Why not just run with the low-level character on a high difficulty session to quickly earn cards? If you haven't hit the level necessary to unlock a card, getting it as a reward does you no good. On the plus side, once you have unlocked a card, you can upgrade it by collecting more of the same or paying for an upgrade via scrap, the in-game currency. This removes some of the random elements involved when upgrading a character.

Speaking of characters, the one underrated character out of them all is Jack. Yes, the support robot. You can't play Jack in traditional versus mode, but you can play Jack in co-op campaign and Horde. Jack is a support character, which is very different from traditional Gears play, but it works extremely well.

Jack is both a move toward accessibility (you don't need to be an expert shot to use him, so he's a solid choice for new players) and high-level play. The latter becomes very noticeable as Horde progresses, since Jack's core abilities are quick movement and healing. Jack also avoids the focus of enemy fire due to his natural cloak. You fall out of cloak when interacting, but it does allow for a lot of hit-and-run maneuvering. This is important when reviving downed comrades but also when attacking.

Yep, Jack can attack, though his primary assault is more of an assist. The stun zapper causes damage, but its main purpose is to hold an enemy so your teammates can take them down. It doesn't work for boss-level characters, but it's quite effective for most everyone else. Jack's ultimate allows you to mind control a single enemy for a limited amount of time. Choose one in the middle of a group, and you can shoot your attackers in the back before they know what hit them. Jack's accelerated movement speed also means he's a great choice for recon. If your team is hunkered down, have Jack run out, tag the enemy, and then beeline to safety.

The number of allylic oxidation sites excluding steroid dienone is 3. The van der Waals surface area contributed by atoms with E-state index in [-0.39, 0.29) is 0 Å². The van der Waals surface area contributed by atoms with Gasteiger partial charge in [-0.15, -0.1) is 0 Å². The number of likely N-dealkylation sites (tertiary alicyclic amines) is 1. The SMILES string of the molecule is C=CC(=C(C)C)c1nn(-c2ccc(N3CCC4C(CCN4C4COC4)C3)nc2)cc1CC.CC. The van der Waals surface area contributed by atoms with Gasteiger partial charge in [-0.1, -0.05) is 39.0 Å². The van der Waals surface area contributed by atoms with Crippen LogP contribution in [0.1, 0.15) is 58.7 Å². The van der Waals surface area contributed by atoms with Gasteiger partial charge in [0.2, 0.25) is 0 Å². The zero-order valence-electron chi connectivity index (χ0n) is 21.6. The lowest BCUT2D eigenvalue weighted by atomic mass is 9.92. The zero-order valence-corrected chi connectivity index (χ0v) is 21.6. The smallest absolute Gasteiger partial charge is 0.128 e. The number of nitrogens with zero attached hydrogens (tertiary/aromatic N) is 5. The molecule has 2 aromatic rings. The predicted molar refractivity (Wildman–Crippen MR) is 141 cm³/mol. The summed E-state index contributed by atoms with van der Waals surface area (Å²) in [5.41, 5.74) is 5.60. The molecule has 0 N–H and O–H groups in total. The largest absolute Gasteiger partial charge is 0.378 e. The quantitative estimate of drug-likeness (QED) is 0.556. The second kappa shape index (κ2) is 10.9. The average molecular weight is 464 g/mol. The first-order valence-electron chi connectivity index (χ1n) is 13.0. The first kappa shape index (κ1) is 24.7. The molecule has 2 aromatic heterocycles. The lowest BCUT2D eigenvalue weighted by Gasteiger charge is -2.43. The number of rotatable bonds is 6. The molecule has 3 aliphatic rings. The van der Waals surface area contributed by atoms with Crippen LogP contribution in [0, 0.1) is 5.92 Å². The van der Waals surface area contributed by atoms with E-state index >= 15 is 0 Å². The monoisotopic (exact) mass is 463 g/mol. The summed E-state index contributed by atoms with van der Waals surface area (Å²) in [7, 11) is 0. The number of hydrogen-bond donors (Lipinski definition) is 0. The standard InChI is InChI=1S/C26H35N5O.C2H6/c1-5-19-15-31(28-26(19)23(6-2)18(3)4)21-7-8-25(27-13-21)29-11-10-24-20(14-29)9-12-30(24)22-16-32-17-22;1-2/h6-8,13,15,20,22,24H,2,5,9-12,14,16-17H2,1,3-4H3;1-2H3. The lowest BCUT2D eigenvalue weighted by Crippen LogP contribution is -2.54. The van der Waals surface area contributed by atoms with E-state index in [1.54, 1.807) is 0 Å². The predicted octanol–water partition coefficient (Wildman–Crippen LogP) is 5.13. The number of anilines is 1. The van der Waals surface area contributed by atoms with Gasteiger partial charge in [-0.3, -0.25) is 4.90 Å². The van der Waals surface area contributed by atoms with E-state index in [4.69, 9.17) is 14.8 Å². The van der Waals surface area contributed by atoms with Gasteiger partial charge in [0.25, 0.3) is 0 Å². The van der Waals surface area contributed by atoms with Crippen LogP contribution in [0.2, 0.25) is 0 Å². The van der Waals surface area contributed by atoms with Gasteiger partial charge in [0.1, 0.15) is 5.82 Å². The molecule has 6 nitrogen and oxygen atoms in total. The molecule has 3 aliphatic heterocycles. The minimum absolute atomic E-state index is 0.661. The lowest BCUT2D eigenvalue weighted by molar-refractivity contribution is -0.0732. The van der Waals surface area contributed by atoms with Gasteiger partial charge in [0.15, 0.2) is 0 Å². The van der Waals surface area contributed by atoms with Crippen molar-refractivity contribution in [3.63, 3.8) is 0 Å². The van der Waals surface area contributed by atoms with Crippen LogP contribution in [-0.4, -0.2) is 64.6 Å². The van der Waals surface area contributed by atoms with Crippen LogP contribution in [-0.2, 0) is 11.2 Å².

Jumping into a game and shooting things as one of the "regular" characters is still a lot of fun, but playing as Jack is oddly appealing. I wasn't sure what to think of him at first, but he's quickly grown on me, and if I get the chance to play as Jack in Horde mode, I'll take it. It doesn't hurt that the game takes account of everything you do, so even though Jack isn't likely to be the biggest damage dealer in a given round, it's still more than possible to earn MVP while playing as Jack.

Versus mode in the final game feels very similar to what was available in the multiplayer test, albeit with a few more maps and modes.

The biggest choice you need to make when kicking off a Versus match is quickplay or ranked. Ranked is split between the five specific modes (Escalation, Execution, Guardian, King of the Hill, and Team Deathmatch), while quickplay offers up Arcade, Classic, and vs AI modes. For ranked, you need to play qualifying matches before getting into the meat of the competition; with the others, play is more casual, so you can jump right in. Arcade is a rolling set of matches, which makes it perfect for getting in a quick round when needed. It also has a very quick matching time.